Speaking of hit and run record dealers. Mini-Max in Seal Beach was probably related to Bob’s Discount and Larry’s Patio Records, which operated at various hit and run locations for about two decades. Allegedly, they’d open up as Music Minus, or some such, then do business, while forgetting things like rent, until they were evicted, then open up some place else. Loved finding their newest locations. Last seen on Tenth St. near Redondo.
The Record Collector was owned by Bob Setlik and jazz collector Jeff Barr. They kept it going until someone broke in and stole their rarest LPs. Don’t recall a thing about Spinning Works except they had a card. Zed was world famous, first specialized in progressive rock (Gentle Giant, etc.); incubated punk and lasted in three locations, most recently on Lakewood near the Traffic Circle.
Both Mundae near the Pier and Revolver on Seventh St. rocked. Speaking of rock titles, Beggar’s Banquet in O.C. was famous for handling Springsteen bootlegs. The story alleges they were sued by The Boss, who agreed not to collect if they’d cease and desist. They agreed. Smart move.
Flip Side was opened by high school or college kids who visited my collection and bought some LPs until they saw a price sticker on a rare LP and were upset I’d increased the price. Like there’s a little known LP price control law, I imagine.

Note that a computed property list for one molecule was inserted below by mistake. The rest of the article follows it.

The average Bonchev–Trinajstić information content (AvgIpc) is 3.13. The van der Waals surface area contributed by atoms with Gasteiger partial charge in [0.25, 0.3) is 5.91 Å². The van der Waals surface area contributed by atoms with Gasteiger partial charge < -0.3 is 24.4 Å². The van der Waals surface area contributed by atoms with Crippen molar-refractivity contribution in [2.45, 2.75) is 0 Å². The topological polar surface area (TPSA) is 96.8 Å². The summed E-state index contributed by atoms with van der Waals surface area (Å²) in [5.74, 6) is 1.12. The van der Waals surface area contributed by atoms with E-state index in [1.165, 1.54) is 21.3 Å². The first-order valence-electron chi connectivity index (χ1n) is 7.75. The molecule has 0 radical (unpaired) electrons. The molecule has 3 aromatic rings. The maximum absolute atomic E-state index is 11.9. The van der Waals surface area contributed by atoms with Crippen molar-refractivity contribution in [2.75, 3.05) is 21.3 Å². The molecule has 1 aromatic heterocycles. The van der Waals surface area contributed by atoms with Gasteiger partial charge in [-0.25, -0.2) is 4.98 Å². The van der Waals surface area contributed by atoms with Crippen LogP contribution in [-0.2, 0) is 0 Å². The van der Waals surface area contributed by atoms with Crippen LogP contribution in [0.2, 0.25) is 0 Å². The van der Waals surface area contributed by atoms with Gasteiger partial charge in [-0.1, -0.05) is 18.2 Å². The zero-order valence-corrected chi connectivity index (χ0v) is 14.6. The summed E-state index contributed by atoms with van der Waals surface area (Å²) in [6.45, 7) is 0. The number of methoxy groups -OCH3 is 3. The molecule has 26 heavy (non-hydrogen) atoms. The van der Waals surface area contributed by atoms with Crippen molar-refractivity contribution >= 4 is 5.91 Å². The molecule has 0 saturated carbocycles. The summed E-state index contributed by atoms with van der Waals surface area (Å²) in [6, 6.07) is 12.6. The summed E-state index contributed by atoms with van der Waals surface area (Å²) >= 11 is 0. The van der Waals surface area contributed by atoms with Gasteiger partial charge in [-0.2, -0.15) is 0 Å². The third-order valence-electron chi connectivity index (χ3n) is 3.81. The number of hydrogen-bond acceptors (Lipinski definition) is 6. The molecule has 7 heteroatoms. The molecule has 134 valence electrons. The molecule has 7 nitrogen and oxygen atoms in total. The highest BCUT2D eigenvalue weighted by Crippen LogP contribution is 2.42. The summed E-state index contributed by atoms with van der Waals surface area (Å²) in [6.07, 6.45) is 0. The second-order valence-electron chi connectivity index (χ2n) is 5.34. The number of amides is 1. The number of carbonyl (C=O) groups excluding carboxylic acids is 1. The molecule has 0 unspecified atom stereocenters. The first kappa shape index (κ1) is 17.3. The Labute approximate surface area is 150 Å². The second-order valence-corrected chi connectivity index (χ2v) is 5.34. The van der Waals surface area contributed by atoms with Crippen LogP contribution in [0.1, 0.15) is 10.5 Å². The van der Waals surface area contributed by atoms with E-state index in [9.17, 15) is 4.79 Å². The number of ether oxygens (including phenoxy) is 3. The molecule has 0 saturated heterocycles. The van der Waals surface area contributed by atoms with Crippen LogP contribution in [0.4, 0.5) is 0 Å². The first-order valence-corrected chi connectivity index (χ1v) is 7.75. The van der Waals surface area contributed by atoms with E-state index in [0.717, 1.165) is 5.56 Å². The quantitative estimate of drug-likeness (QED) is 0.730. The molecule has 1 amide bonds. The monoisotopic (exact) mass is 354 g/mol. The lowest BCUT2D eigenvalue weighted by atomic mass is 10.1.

Lamar’s Records was begun by dyed-in-the-blues fan Gilbert Duarte who was part of the Moon & Mars duet when in junior high in Compton. He specialized in hard to get blues LPs and the newly invented blues CDs in the 1980s. Just across Atlantic Avenue was Bobby Dalton’s eclectic record and curio shop called the Velvet Underground, which created an early rare record zone. It was in business for a few decades.
Dalton gave pieces of his business to managers like Chuck Davis, who had put Wenzel’s into the rare record auction business and when Chuck left, to a larger than life guy named Junior. Neither stayed around to cash in their part ownership. For awhile Dalton presented live music from an in-store stage and I recall the district’s councilman Jerry Schulz made up part of one audience. Lamar moved on to Wardlow Rd. where he hung in for at least a decade, having blues collectors bring in rare records for after-hours 45 and 78 rpm recording spinning parties.
These are just the tip of the iceberg when vinyl in all speeds and forms were marketed in our town. There was Licorice Pizza on Seventh near CSULB which kiddie record collector Glen Banks managed and where I found a bulletin board advert for some rare 45 sold to me by an old Hawthorne lowrider named Jerry Silvester (I still have the sticker on a Red Robin label 45) out of Seal Beach. Pizza also had Fifth St. location downtown with plush couches and orange crate record shelves near the Rivoli Theater.
There was also American Music which expanded to Viking Way in time for me to get a rare promo of the Ruben & the Jets LP in about 1970.
Wallich’s closed up shop in the late 70s or early 80s and that was just the start. Luckily, we still have Fingerprints, we still have Bagatelle and we still have Dizzy on Vinyl on Seventh Street and a few more I’m not revealing. Let‘s treasure these brave retailers of new and second hand vinyl, while we still can.
For more on record shops in the area, check out Record Collector News, found on-line, at Bagatelles or at the Orange County Record Show in Stanton, while they last.